"(Learning Outcomes) By the end of this module students will be able to: understand the specific nature of writing for theatre and performance and to demonstrate a practical and critical knowledge of playwriting and performance writing in terms of subject and medium, selection of material, dramaturgical techniques and strategies, genre and form, constituent aspects of dramatic text including structure, action, character, dialogue, and space, as well as knowledge of representative examples by notable playwrights/ performance writers."
academic research & writing skills
- Research skills are used within different disciplines e.g. cultural studies, sociology, economics, history, politics
- Writing skills for essays/ dissertations might appear generic (e.g. use fo words like structure, argument etc.), but the fact the the Theatre Studies department
Research Topics webpage: http://www2.warwick.ac.uk/fac/arts/theatre_s/ug/intro/year_three/dissertations/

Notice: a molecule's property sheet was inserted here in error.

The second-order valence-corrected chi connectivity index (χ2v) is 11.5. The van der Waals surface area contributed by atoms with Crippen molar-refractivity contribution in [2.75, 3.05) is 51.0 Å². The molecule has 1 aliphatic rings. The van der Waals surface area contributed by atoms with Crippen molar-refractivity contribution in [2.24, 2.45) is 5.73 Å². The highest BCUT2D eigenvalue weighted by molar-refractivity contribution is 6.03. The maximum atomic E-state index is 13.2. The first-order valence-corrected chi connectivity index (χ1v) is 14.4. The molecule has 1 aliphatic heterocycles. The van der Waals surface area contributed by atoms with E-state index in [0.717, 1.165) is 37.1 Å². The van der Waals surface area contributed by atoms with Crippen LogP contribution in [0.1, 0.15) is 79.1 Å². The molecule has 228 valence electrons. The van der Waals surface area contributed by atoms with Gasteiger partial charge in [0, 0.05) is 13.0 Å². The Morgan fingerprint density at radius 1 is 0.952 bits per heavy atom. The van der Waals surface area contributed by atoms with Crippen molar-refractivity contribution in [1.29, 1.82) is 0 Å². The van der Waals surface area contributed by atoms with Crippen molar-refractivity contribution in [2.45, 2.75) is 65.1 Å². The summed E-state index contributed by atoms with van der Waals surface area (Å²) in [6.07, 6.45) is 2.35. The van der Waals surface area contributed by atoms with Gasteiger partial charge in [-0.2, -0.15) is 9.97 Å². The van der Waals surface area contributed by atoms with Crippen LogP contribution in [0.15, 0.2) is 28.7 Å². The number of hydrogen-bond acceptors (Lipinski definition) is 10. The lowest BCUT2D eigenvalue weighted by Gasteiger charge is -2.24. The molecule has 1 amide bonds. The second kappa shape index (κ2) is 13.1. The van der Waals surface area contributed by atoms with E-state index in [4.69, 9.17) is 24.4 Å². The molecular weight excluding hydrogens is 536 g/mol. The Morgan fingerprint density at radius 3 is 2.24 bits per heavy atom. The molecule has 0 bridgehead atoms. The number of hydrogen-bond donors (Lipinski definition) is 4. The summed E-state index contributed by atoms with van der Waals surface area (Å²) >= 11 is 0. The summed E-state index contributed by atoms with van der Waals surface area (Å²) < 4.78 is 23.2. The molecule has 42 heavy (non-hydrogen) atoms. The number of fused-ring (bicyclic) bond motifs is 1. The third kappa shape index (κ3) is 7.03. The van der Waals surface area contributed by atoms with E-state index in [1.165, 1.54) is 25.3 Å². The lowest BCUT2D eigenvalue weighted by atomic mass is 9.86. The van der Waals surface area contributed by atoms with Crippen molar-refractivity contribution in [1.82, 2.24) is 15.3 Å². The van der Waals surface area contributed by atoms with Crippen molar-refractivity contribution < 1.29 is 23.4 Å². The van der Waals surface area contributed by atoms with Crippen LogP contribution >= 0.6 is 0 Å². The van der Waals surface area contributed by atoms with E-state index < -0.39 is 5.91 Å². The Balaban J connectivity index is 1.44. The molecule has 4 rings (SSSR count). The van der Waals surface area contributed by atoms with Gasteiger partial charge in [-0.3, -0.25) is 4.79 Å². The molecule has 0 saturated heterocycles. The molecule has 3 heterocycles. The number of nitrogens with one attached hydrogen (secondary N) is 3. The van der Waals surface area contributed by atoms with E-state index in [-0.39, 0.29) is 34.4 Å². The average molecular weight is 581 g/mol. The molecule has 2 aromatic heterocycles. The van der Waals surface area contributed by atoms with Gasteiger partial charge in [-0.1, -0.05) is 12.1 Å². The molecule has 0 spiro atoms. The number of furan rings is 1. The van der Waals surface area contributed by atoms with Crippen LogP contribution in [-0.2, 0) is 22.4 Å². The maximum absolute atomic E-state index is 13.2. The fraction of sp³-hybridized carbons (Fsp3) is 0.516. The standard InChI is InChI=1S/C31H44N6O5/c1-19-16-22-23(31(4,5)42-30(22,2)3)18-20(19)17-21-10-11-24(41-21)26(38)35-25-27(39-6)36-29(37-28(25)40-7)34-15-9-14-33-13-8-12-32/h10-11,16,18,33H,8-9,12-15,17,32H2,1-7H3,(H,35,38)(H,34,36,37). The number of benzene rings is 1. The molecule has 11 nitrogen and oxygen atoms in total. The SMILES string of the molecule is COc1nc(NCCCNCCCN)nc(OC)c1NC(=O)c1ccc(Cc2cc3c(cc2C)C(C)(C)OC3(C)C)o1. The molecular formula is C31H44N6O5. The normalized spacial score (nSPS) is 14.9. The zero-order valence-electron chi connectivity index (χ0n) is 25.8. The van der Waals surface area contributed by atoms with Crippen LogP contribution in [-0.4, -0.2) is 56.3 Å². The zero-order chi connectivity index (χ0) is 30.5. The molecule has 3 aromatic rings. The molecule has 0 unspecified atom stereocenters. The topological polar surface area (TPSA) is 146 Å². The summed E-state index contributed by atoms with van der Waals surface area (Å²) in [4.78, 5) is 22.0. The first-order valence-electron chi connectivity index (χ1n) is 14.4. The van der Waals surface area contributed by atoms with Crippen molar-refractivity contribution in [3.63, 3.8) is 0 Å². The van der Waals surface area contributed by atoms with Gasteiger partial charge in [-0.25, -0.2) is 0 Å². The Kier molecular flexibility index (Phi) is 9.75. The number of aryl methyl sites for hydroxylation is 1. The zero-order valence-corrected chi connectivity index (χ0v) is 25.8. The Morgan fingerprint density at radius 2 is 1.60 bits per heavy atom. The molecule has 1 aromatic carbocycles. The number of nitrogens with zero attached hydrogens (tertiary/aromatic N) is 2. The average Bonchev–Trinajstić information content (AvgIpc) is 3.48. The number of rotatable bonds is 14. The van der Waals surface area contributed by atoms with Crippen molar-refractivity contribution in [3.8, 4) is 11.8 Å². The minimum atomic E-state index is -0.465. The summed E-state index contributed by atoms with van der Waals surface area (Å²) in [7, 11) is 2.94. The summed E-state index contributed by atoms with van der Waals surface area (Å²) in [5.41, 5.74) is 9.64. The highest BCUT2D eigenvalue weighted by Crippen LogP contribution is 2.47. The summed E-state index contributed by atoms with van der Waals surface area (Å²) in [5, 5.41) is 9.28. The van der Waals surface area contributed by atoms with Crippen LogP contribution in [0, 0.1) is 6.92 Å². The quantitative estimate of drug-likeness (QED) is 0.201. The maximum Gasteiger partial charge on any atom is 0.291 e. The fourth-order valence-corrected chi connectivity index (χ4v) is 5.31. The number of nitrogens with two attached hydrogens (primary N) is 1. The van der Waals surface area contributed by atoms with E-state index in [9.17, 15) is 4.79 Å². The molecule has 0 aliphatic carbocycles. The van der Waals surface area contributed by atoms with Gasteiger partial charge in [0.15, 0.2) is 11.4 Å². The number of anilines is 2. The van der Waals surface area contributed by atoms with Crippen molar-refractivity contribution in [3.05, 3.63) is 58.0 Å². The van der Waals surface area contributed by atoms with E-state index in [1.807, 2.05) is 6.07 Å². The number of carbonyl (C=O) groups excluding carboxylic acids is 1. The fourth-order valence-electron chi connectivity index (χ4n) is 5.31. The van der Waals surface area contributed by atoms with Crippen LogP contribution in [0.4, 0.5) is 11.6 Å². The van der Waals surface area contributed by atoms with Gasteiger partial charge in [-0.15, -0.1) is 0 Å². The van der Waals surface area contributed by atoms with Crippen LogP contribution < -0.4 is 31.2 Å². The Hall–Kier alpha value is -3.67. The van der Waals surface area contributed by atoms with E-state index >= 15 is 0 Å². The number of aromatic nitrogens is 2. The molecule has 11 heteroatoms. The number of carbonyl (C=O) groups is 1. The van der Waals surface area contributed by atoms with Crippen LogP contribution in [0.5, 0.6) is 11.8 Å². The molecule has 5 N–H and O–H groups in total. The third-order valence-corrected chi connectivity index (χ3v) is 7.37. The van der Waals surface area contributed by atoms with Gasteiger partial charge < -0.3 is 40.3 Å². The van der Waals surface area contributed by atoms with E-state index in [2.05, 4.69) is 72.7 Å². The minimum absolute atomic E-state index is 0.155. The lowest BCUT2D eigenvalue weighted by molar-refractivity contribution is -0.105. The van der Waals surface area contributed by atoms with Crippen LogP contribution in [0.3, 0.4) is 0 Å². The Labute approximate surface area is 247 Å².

A well presented, coherently structured and clearly argued piece of work that exhibits an excellent grasp of the methodology, concepts and subject matter pertinent to the assessment task/question. The argument will contain original ideas or insights substantiated by an informed reference to, and analysis of, a wide range of primary and secondary texts/sources/materials. These will be properly referenced in footnotes/endnotes and a bibliography. There will be a few, if any, grammatical or spelling errors.
The above is the grading criteria for a first class dissertation in Theatre Studies.
In what formats are they developed?
- Theatre visits